Cabrillo National Monument
Cabrillo National Monument is located at the southern tip of the Point Loma Peninsula in San Diego, California. It commemorates the landing of Juan Rodríguez Cabrillo at San Diego Bay on September 28, 1542. This event marked the first time that a European expedition had set foot on what later became the West Coast of the United States. The site was designated as California Historical Landmark #56 in 1932. As with all historical units of the National Park Service, Cabrillo was listed on the National Register of Historic Places on October 15, 1966.
Southernmost Point Buoy
The Southernmost Point Buoy is an anchored concrete buoy in Key West, Florida marking the southernmost point in the continental United States. The large painted buoy is a tourist attraction established in 1983 by the city at the corner of South Street and Whitehead Street. Cuba is 90 miles south of this point in Key West. The southernmost point was originally just marked with a small sign, which was often moved or taken, the City of Key West erected the now famous concrete buoy in 1983. Today it is one of the most visited and photographed attractions in Key West.
International Peace Garden
The International Peace Garden is a 3.65-square-mile (9.5 km2) park located on the international border between Canada and the United States, in the state of North Dakota and the province of Manitoba. It was established on July 14, 1932, as a symbol of the peaceful relationship between the two nations. The legend "Peace Garden State" was added to vehicle registration plates of North Dakota in 1956, and adopted by the North Dakota Legislative Assembly in 1957 as the official state nickname.
Martin Luther King Jr. Memorial
The Martin Luther King Jr. Memorial is located in West Potomac Park in Washington, D.C., southwest of the National Mall. The national memorial is America's 395th unit in the National Park Service. The monumental memorial is located at the northwest corner of the Tidal Basin near the Franklin Delano Roosevelt Memorial, on a sightline linking the Lincoln Memorial to the northwest and the Jefferson Memorial to the southeast. The official address of the monument, 1964 Independence Avenue, S.W., commemorates the year the Civil Rights Act of 1964 became law.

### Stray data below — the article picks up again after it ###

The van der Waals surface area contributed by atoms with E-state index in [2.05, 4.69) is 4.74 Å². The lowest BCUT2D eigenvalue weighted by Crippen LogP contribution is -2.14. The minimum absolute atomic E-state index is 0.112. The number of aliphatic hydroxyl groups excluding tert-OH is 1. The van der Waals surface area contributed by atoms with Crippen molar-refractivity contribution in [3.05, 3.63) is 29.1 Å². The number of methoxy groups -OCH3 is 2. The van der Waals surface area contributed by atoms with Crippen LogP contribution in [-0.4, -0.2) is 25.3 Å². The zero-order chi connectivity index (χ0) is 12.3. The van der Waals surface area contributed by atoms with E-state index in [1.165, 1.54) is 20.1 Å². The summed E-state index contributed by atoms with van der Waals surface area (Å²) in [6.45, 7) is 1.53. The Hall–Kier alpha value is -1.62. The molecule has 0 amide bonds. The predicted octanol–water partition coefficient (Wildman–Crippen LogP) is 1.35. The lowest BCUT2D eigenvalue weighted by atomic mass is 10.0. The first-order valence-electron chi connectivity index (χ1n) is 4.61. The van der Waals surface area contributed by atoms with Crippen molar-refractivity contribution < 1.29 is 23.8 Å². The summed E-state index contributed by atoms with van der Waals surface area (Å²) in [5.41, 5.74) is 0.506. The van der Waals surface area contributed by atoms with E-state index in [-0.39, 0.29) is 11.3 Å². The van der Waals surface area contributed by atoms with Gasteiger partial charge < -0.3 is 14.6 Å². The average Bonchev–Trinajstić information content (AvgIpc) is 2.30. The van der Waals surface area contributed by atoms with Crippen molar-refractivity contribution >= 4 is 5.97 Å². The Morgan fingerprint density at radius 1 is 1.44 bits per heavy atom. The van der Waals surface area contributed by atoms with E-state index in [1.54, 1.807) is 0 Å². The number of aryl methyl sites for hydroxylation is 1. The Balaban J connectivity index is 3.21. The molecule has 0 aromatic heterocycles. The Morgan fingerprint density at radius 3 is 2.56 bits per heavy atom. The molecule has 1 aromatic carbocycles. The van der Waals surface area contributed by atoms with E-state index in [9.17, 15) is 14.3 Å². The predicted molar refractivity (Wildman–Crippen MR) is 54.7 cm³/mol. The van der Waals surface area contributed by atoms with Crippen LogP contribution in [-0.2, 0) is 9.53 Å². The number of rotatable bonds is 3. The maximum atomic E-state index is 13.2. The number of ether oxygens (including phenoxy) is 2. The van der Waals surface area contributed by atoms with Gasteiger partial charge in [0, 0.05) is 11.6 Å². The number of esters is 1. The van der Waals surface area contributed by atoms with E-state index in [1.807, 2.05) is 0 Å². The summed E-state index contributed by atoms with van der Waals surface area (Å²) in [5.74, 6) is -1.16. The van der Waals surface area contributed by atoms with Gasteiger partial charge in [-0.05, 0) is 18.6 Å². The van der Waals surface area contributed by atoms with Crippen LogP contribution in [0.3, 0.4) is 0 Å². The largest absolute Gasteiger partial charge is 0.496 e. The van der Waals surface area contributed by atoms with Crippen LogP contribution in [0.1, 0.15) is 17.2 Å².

The Liberty Memorial, located at the National World War I Museum and Memorial in Kansas City, Missouri, USA, is a memorial to service men and women who served in World War I. Fundraising began October 1919 and groundbreaking commenced on November 1, 1921, when the city held a site dedication. The memorial was completed and dedicated on November 11, 1926.
Manzanar Historical Site
Manzanar is most widely known as the site of one of ten camps in the United States of America where over 110,000 Japanese Americans were forcibly removed (incarcerated) during World War II from December 1942 up to 1945. Located at the foot of the Sierra Nevada in California's Owens Valley between the towns of Lone Pine to the south and Independence to the north, it is approximately 230 miles (370 km) north of Los Angeles. Manzanar (which means "apple orchard" in Spanish) was identified by the United States National Park Service as the best-preserved of the former camp sites, and is now the Manzanar National Historic Site, which preserves and interprets the legacy of Japanese American incarceration in the United States.
Little Bighorn Battlefield National Monument
Little Bighorn Battlefield National Monument preserves the site of the June 25 and 26, 1876, Battle of the Little Bighorn, near Crow Agency, Montana, in the United States. It also serves as a memorial to those who fought in the battle: George Armstrong Custer's 7th Cavalry and a combined Lakota-Northern Cheyenne and Arapaho force. Custer National Cemetery, on the battlefield, is part of the national monument. The site of a related military action led by Marcus Reno and Frederick Benteen is also part of the national monument, but is about three miles (5 km) southeast of the Little Bighorn battlefield.